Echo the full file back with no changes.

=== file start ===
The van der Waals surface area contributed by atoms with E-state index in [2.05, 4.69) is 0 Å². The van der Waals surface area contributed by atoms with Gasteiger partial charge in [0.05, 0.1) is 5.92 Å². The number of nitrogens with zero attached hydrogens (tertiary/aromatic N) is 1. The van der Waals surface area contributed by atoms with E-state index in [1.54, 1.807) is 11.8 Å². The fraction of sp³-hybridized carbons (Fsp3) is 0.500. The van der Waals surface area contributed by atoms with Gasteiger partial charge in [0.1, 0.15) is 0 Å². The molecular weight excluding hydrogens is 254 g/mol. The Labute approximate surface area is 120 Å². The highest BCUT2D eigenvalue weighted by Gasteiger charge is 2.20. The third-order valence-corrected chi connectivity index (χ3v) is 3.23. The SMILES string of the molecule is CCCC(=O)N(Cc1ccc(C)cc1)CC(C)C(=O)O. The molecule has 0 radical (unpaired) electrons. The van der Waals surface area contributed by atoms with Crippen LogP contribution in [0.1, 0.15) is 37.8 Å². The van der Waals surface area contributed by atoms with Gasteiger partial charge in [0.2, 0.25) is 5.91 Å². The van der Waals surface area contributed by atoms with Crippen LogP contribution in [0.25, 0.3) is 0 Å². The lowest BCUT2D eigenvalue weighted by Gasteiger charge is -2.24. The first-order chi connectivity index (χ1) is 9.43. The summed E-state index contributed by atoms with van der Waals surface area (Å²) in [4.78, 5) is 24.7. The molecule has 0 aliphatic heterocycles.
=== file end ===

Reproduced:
The van der Waals surface area contributed by atoms with E-state index in [2.05, 4.69) is 0 Å². The van der Waals surface area contributed by atoms with Gasteiger partial charge in [0.05, 0.1) is 5.92 Å². The number of nitrogens with zero attached hydrogens (tertiary/aromatic N) is 1. The van der Waals surface area contributed by atoms with E-state index in [1.54, 1.807) is 11.8 Å². The fraction of sp³-hybridized carbons (Fsp3) is 0.500. The van der Waals surface area contributed by atoms with Gasteiger partial charge in [0.1, 0.15) is 0 Å². The molecular weight excluding hydrogens is 254 g/mol. The Labute approximate surface area is 120 Å². The highest BCUT2D eigenvalue weighted by Gasteiger charge is 2.20. The third-order valence-corrected chi connectivity index (χ3v) is 3.23. The SMILES string of the molecule is CCCC(=O)N(Cc1ccc(C)cc1)CC(C)C(=O)O. The molecule has 0 radical (unpaired) electrons. The van der Waals surface area contributed by atoms with Crippen LogP contribution in [0.1, 0.15) is 37.8 Å². The van der Waals surface area contributed by atoms with Gasteiger partial charge in [0.2, 0.25) is 5.91 Å². The van der Waals surface area contributed by atoms with Crippen LogP contribution in [0.25, 0.3) is 0 Å². The lowest BCUT2D eigenvalue weighted by Gasteiger charge is -2.24. The first-order chi connectivity index (χ1) is 9.43. The summed E-state index contributed by atoms with van der Waals surface area (Å²) in [4.78, 5) is 24.7. The molecule has 0 aliphatic heterocycles.